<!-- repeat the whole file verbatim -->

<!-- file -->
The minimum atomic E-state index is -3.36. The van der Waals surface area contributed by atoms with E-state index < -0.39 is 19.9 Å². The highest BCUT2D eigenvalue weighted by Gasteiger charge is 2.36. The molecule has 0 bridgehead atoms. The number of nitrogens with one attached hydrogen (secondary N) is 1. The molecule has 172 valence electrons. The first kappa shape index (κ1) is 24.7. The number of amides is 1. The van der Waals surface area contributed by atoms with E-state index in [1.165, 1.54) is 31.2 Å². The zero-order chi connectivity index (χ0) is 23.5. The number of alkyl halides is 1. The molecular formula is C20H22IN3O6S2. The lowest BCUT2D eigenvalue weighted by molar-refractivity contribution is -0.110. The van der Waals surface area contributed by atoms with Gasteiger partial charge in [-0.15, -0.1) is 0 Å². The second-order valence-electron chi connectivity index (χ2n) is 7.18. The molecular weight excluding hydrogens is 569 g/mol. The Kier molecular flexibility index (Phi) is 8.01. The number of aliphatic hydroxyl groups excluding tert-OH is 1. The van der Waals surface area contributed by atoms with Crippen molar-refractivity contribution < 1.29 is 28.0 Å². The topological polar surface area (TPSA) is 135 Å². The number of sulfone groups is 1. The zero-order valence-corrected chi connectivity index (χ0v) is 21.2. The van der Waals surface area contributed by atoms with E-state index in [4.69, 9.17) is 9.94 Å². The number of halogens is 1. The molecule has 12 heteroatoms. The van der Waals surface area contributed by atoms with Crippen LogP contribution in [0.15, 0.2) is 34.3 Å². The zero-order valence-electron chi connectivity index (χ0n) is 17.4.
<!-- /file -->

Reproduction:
The minimum atomic E-state index is -3.36. The van der Waals surface area contributed by atoms with E-state index < -0.39 is 19.9 Å². The highest BCUT2D eigenvalue weighted by Gasteiger charge is 2.36. The molecule has 0 bridgehead atoms. The number of nitrogens with one attached hydrogen (secondary N) is 1. The molecule has 172 valence electrons. The first kappa shape index (κ1) is 24.7. The number of amides is 1. The van der Waals surface area contributed by atoms with E-state index in [1.165, 1.54) is 31.2 Å². The zero-order chi connectivity index (χ0) is 23.5. The number of alkyl halides is 1. The molecular formula is C20H22IN3O6S2. The lowest BCUT2D eigenvalue weighted by molar-refractivity contribution is -0.110. The van der Waals surface area contributed by atoms with Gasteiger partial charge in [-0.15, -0.1) is 0 Å². The second-order valence-electron chi connectivity index (χ2n) is 7.18. The molecular weight excluding hydrogens is 569 g/mol. The Kier molecular flexibility index (Phi) is 8.01. The number of aliphatic hydroxyl groups excluding tert-OH is 1. The van der Waals surface area contributed by atoms with Crippen molar-refractivity contribution < 1.29 is 28.0 Å². The topological polar surface area (TPSA) is 135 Å². The number of sulfone groups is 1. The zero-order valence-corrected chi connectivity index (χ0v) is 21.2. The van der Waals surface area contributed by atoms with E-state index in [4.69, 9.17) is 9.94 Å². The number of halogens is 1. The molecule has 12 heteroatoms. The van der Waals surface area contributed by atoms with Crippen LogP contribution in [0.15, 0.2) is 34.3 Å². The zero-order valence-electron chi connectivity index (χ0n) is 17.4.